Synergy Health Partners

Hip Replacement Revision Surgery

Hip Replacement Revision Surgery is performed to replace or repair a failed hip replacement. It is a more complex procedure than the initial hip replacement and involves extensive planning and specialized tools. The goal of the revision surgery is to relieve pain, improve function, and extend the life of the hip replacement.

Who Needs Hip Revision Surgery?

Most hip replacements last 15 to 20 years, especially in elderly patients. However, younger patients or those with high activity levels may need revisions sooner. Reasons for revision include implant wear and tear, infection, dislocation, or fracture.

Symptoms Indicating the Need for Revision Surgery

  • Persistent pain in the hip joint
  • Instability or dislocation of the hip
  • Signs of infection, such as fever and swelling
  • Decreased function or mobility
  • X-ray or imaging showing loosening or wear of the implant

Conditions Where Elbow Arthroscopy Is Needed

Preparing for Elbow Arthroscopy Surgery


Preparing for Surgery

Medical Evaluation

  • A complete physical examination is required to ensure the patient is healthy enough for surgery.
  • Patients with chronic conditions may need evaluation by specialists.


  • Imaging tests like X-rays, CT scans, and MRIs to assess the condition of the hip.
  • Blood tests to check for infection or metal sensitivity.
  • Hip aspiration may be done to analyze joint fluid for infection.

Home Planning

  • Arrange for help at home for tasks like cooking, shopping, and bathing.
  • Plan for a possible stay in a nursing facility or rehabilitation center post-surgery.


Surgical Procedure


  • General anesthesia or spinal/epidural anesthesia may be used.
  • The type of anesthesia is determined by the medical team and patient preference.


  • The surgery takes several hours.
  • The doctor will remove the original implant and assess bone and soft tissue damage.
  • New, specialized revision implants are inserted.
  • Bone grafts or metal augments may be used to address bone loss.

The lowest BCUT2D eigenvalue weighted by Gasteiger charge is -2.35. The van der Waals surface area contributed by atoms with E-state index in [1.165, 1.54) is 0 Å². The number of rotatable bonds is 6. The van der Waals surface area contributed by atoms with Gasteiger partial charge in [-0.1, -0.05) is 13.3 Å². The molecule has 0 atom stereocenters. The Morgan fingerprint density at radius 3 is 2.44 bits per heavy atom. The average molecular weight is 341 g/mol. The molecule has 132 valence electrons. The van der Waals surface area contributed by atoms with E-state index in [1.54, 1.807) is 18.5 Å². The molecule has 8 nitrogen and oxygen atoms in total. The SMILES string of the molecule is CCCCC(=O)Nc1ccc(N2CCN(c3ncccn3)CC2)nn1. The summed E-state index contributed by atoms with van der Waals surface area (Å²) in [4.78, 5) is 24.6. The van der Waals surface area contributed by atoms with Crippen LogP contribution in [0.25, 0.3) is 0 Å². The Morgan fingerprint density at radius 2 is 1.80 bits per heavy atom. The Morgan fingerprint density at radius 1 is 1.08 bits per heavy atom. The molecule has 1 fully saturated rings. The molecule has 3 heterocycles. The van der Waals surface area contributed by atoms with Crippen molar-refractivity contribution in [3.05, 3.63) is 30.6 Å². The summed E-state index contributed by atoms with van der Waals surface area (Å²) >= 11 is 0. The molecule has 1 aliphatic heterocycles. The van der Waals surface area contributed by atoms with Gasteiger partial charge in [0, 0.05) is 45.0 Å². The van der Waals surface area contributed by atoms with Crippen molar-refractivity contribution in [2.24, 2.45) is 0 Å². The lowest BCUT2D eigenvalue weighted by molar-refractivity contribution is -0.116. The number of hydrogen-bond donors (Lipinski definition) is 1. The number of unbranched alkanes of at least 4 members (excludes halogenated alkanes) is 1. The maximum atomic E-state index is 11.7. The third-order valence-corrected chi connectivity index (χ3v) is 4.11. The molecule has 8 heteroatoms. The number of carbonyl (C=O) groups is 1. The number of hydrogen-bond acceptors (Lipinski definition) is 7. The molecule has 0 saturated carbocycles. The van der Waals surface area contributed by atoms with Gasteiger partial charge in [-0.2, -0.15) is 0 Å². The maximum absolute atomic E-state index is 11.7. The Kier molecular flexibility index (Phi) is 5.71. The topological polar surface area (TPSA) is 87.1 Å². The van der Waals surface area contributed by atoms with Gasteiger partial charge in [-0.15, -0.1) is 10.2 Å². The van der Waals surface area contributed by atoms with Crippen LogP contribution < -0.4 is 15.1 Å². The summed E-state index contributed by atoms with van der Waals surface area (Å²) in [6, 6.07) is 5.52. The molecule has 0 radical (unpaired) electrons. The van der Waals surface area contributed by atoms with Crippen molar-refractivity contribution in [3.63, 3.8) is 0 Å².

In the Hospital

  • Hospital stay is typically several days.
  • Pain management with medications.
  • Physical therapy to restore strength and mobility.
  • Blood clot prevention with compression devices and blood thinners.


At Home

  • Continue with prescribed exercises and physical therapy.
  • Follow wound care instructions and monitor for signs of infection.
  • Take prescribed medications as directed.

Long-Term Outcomes

  • Most patients experience relief from pain and improved function.
  • Complete pain relief and restoration of function are not always achievable.
  • Regular follow-ups with the doctor are essential to monitor the condition of the hip replacement.

Frequently Asked Questions

Q: What is the difference between revision hip replacement and primary hip replacement?

A: Revision hip replacement is more complex, involves replacing failed implants, and may require bone grafts or specialized implants.

Q: How long does it take to recover from hip revision surgery?

A: Recovery can take several months, with physical therapy and regular follow-ups.

Q: Are there any long-term restrictions after hip revision surgery?

A: Most patients return to regular activities, but specific guidelines are provided by the surgeon.

Q: Can complications arise from hip revision surgery?

A: Complications can include infection, dislocation, and blood clots, but they are generally treatable.

Q: Is hip revision surgery painful?

A: There will be some discomfort, but pain management strategies will be provided to minimize it.

Q: How successful are hip replacement revisions?

A: The majority of patients experience favorable outcomes, but success depends on individual conditions and adherence to post-surgery care.

Doctors That Offer Hip Replacement Revision Surgery

Hear What Our Patients Have to Say